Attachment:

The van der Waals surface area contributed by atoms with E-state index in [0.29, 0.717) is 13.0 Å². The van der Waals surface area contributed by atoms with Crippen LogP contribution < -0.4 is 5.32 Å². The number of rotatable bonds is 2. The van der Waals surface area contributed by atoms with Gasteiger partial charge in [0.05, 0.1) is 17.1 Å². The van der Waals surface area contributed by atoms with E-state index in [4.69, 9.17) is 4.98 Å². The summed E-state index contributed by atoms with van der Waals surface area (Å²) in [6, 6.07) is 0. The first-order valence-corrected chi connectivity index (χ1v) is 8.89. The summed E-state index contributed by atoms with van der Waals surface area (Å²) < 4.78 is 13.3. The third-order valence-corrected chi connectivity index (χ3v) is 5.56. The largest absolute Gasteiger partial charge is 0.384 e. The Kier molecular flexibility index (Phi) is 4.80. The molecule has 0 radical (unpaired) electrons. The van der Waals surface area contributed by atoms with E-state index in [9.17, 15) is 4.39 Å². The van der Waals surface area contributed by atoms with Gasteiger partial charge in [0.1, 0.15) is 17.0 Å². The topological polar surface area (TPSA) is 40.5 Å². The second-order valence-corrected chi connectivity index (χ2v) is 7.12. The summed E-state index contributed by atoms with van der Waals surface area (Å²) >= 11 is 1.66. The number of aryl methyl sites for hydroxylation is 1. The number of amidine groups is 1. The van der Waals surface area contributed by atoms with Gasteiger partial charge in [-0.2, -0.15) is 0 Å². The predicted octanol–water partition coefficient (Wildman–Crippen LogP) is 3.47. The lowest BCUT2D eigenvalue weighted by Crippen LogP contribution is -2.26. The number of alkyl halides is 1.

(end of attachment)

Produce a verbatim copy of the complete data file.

The van der Waals surface area contributed by atoms with E-state index in [0.29, 0.717) is 13.0 Å². The van der Waals surface area contributed by atoms with Crippen LogP contribution < -0.4 is 5.32 Å². The number of rotatable bonds is 2. The van der Waals surface area contributed by atoms with Gasteiger partial charge in [0.05, 0.1) is 17.1 Å². The van der Waals surface area contributed by atoms with E-state index in [4.69, 9.17) is 4.98 Å². The summed E-state index contributed by atoms with van der Waals surface area (Å²) in [6, 6.07) is 0. The first-order valence-corrected chi connectivity index (χ1v) is 8.89. The summed E-state index contributed by atoms with van der Waals surface area (Å²) < 4.78 is 13.3. The third-order valence-corrected chi connectivity index (χ3v) is 5.56. The largest absolute Gasteiger partial charge is 0.384 e. The Kier molecular flexibility index (Phi) is 4.80. The molecule has 0 radical (unpaired) electrons. The van der Waals surface area contributed by atoms with E-state index in [9.17, 15) is 4.39 Å². The van der Waals surface area contributed by atoms with Gasteiger partial charge in [0.1, 0.15) is 17.0 Å². The topological polar surface area (TPSA) is 40.5 Å². The second-order valence-corrected chi connectivity index (χ2v) is 7.12. The summed E-state index contributed by atoms with van der Waals surface area (Å²) >= 11 is 1.66. The number of aryl methyl sites for hydroxylation is 1. The number of amidine groups is 1. The van der Waals surface area contributed by atoms with Gasteiger partial charge in [-0.2, -0.15) is 0 Å². The predicted octanol–water partition coefficient (Wildman–Crippen LogP) is 3.47. The lowest BCUT2D eigenvalue weighted by Crippen LogP contribution is -2.26. The number of alkyl halides is 1.